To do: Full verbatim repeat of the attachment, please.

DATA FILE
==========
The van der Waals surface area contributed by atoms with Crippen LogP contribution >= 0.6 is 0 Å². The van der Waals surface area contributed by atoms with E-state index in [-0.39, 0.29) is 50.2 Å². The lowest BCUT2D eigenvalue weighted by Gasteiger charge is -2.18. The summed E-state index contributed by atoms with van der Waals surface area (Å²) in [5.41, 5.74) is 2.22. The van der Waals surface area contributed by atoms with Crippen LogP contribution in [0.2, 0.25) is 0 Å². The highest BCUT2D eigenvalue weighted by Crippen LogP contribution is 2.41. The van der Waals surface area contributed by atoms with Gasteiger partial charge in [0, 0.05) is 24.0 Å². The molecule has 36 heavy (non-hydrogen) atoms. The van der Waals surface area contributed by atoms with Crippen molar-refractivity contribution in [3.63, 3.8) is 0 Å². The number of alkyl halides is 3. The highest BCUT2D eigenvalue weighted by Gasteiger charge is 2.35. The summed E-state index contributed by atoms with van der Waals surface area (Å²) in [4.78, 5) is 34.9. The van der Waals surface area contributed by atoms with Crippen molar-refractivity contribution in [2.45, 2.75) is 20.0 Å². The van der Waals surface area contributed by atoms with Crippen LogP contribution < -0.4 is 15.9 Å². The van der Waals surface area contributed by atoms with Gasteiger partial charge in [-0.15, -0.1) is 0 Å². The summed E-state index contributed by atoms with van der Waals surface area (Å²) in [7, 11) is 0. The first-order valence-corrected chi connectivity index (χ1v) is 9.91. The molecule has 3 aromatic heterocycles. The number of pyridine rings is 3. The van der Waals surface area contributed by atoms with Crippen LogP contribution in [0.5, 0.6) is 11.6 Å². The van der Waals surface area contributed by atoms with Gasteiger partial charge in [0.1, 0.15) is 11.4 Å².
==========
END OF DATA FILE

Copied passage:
The van der Waals surface area contributed by atoms with Crippen LogP contribution >= 0.6 is 0 Å². The van der Waals surface area contributed by atoms with E-state index in [-0.39, 0.29) is 50.2 Å². The lowest BCUT2D eigenvalue weighted by Gasteiger charge is -2.18. The summed E-state index contributed by atoms with van der Waals surface area (Å²) in [5.41, 5.74) is 2.22. The van der Waals surface area contributed by atoms with Crippen LogP contribution in [0.2, 0.25) is 0 Å². The highest BCUT2D eigenvalue weighted by Crippen LogP contribution is 2.41. The van der Waals surface area contributed by atoms with Gasteiger partial charge in [0, 0.05) is 24.0 Å². The molecule has 36 heavy (non-hydrogen) atoms. The van der Waals surface area contributed by atoms with Crippen molar-refractivity contribution in [3.63, 3.8) is 0 Å². The number of alkyl halides is 3. The highest BCUT2D eigenvalue weighted by Gasteiger charge is 2.35. The summed E-state index contributed by atoms with van der Waals surface area (Å²) in [4.78, 5) is 34.9. The van der Waals surface area contributed by atoms with Crippen molar-refractivity contribution in [2.45, 2.75) is 20.0 Å². The van der Waals surface area contributed by atoms with Crippen LogP contribution < -0.4 is 15.9 Å². The van der Waals surface area contributed by atoms with Gasteiger partial charge in [-0.15, -0.1) is 0 Å². The summed E-state index contributed by atoms with van der Waals surface area (Å²) in [7, 11) is 0. The first-order valence-corrected chi connectivity index (χ1v) is 9.91. The molecule has 3 aromatic heterocycles. The number of pyridine rings is 3. The van der Waals surface area contributed by atoms with Crippen LogP contribution in [0.5, 0.6) is 11.6 Å². The van der Waals surface area contributed by atoms with Gasteiger partial charge in [0.1, 0.15) is 11.4 Å².